Irish Muslim groups wants talks with the Government
Leaders want more engagement from Government as Tánaiste's deportation comments criticised
Muslim leaders in Ireland have demanded the Government does more to engage with the community here and help combat the roots of radicalisation.
Community leaders have expressed concern over Tánaiste Frances Fitzgerald's pledge to deport suspected jihadists based on intelligence, even in cases where sufficient evidence does not exist to bring a criminal prosecution.
Shaykh Muhammad Umar Al-Qadri, chief executive of the Irish Muslim Peace and Integration Council, said much greater engagement was needed from the Government. The council has centres in Cork, Dublin and Belfast.
Dr Al-Qadri said his organisation was fully in favour of the deportation of anyone who intends to cause conflict or engage in violence in the name of Islam. But he said this should be done in situations where there is concrete evidence and a conviction.
"We do support the idea of deporting those who have been proven to be jihadists by the courts," said Dr Al-Qadri.
"However, we don't think it is a good idea to deport someone just on the basis of suspicion. Suspicion is not proof."
Dr Al-Qadri also called for the Government to liaise more closely with organisations such as his to help combat extremism and radicalisation.
He said he did not believe there had been enough efforts made in this regard to date.
Dr Al-Qadri said he welcomed a pledge by Ms Fitzgerald to put more resources into countering radicalisation, but said there needed to be a much broader engagement by the Government with the wider Muslim community than there has been to date.
"It is positive. It gives the message that the Government is serious about the threat of radicalisation," he said.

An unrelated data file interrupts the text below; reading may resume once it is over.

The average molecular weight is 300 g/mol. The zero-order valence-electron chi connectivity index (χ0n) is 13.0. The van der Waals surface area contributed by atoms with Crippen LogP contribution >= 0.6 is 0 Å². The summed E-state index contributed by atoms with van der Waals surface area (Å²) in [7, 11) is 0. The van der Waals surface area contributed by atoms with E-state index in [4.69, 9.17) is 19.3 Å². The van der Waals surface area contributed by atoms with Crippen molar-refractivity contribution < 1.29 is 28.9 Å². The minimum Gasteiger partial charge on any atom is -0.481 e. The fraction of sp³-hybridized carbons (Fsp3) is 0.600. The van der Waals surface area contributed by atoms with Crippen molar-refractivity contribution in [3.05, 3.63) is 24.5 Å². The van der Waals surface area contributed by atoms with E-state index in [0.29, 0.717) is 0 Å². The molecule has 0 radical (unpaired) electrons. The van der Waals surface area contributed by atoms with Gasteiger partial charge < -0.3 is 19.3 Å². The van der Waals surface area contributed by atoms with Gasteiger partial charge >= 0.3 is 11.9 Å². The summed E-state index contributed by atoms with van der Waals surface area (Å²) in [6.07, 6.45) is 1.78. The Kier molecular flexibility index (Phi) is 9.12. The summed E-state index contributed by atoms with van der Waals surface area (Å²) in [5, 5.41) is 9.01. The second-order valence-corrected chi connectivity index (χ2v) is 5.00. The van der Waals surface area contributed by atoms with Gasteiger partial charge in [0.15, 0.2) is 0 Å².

"I think we need awareness. We need de-radicalisation programmes and training programmes.
"We need the Government to sit with the Muslim community and discuss the threat of radicalisation.
"Until now, the Government has only been dealing with the largest mosque, the Clonskeagh mosque. But there are many more stakeholders. The community is not just represented by one particular mosque. They need to involve other members of the Muslim community also.
"Without liaising with the Muslim community, which is very diverse, you can't remove the threat of radicalisation."
Meanwhile, the country's largest mosque, the Islamic Cultural Centre of Ireland in Clonskeagh, Dublin, requested a meeting with Ms Fitzgerald to get clarity on her remarks. The centre's spokesman, Dr Ali Selim, said: "We have some concerns regarding recent comments by the minister."
Dr Selim said Ms Fitzgerald had "a very good record of positive and constructive engagement with the Islamic community in Ireland" and was "regarded as a friend".
"As a community we fully support the rule of the law, as we know the minister does, and we look forward to a positive engagement with the minister," he said.
Defending her proposals at the weekend, Ms Fitzgerald said: "I will not entertain the idea that we should ignore our right to legally deport any person, illegally present on our territory, whom we know to be involved in terrorist activities."
She said authorities will always seek to prosecute people involved in criminality where possible. But she added she would "not ignore any of the legal paths open to me to confront terrorism". These options include deportation, she said.
Although commenting generally, her remarks come just weeks after a suspected Isil facilitator had been deported to Jordan, despite claims that he may face torture there.
Meanwhile, Sinn Féin has criticised the proposal as being "open to abuse".